Half-time and we could count ourselves lucky to be just 0-1 down in what was a pathetically passive display full of misplaced passes, a lack of pressing and poor defending.
To sum up the extent of that diabolical first 45, Chelsea centre-back Kurt Zouma completed just five passes less (65) than the ENTIRE Newcastle side (70), with us also making just ONE tackle up to this point.
The second half started and there was one change, with Jamal Lascelles hobbling off with a knee injury and Fabian Schar coming on in his place.
We had a little more of the ball in the opening stages, but intensity levels were still lacking and, yet again, it wasn’t long until Timo Werner got in behind.
He made the most of some horrific defending from Schar, robbing the Swiss centre-back and bearing down on goal – only for an unselfish pass across the box to Hakim Ziyech being under-hit and easily intercepted.
Yet again I was left wondering how it was only 0-1, but the longer we kept them out at that end – albeit fortunately – the more chance we had of nicking the most undeserved draws, with Hayden smashing over a big chance (that might’ve been penalised as a handball had he scored) and Joelinton side-footing a decent chance just over the bar after finding space on the edge of the area.
They were our big moments to get back into the game, but normal service was resumed soon after via another marauding run from Timo Werner – only this time it ended in a goal.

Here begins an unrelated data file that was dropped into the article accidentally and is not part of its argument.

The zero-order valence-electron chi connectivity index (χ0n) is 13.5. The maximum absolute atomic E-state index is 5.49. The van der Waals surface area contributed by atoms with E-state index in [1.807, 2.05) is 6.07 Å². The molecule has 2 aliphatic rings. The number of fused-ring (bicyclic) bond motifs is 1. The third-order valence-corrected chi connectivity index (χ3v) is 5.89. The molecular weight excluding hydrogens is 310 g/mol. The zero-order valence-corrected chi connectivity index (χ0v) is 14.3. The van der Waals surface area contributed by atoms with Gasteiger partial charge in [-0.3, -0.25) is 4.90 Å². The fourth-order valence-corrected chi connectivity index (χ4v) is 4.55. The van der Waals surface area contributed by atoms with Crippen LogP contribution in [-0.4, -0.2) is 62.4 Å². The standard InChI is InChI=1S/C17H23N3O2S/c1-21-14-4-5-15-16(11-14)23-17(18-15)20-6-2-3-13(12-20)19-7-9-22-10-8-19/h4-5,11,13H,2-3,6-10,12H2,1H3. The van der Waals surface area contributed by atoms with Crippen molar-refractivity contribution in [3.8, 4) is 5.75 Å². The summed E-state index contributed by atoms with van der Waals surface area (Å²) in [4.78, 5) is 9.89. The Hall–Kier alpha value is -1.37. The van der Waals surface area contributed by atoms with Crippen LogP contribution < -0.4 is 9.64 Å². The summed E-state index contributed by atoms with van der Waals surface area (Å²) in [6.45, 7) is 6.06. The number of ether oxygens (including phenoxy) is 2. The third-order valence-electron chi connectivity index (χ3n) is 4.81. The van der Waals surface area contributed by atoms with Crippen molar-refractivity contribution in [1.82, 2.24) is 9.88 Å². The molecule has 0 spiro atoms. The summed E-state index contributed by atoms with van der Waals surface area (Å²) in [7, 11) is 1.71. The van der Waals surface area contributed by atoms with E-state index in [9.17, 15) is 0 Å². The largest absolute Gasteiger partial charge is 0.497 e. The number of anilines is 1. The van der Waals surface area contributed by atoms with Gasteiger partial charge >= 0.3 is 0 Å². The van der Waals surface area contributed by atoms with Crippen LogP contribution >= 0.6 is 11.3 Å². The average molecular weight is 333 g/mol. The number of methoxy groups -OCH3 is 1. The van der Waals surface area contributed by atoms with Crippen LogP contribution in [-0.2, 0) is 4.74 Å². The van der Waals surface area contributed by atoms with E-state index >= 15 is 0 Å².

The German burst through several black and white bodies on the counter, cut inside and slipped Tammy Abraham in on goal, who made no mistake in sliding the ball past Darlow and in off the post. 0-2, game over and no less than Chelsea deserved.
With 20 minutes left, Sean Longstaff gave us a rare moment to enjoy. His 30-yard strike looked destined for the top corner to give us a late lifeline, only for it to clip the bar and fly into the Gallowgate End for a goal kick.
We now had two options. Either go for it and risk a hammering or sit back and accept our fate. Based on Bruce’s decision to take off ASM and bring on Andy Carroll – who hasn’t scored a PL goal for over three years – it’s fair to say he went for the latter.
The offside flag then saved us from going 0-3 down after Werner rounded Darlow and poked home, then Mason Mount was the latest Chelsea player to get in behind a few moments later – only for his effort to be scuffed wide.
After coming on for the disappointing Manquillo, Almiron’s had a deflected effort saved by Mendy following some good work from Joelinton, but it was all too little too late, with us waiting until the 80t minute mark to test the Senegalese stopper.
In a moment that summed up our total lack of attacking intent, we had a throw-in next to the corner flag with seven minutes to play – yet it took as many seconds for us to play the ball all the way back to Karl Darlow…
Chelsea look a very good side, but we paid them too much respect and could’ve easily lost 0-5 on another day in what was a passive, pathetic and ultimately pointless watch at St James’ Park.
Next up we face Palace (a), Aston Villa (a), West Brom (h), Leeds (a) and Fulham (h). Fail to improve over what promises to be a season-defining festive period and we’ll be in serious trouble.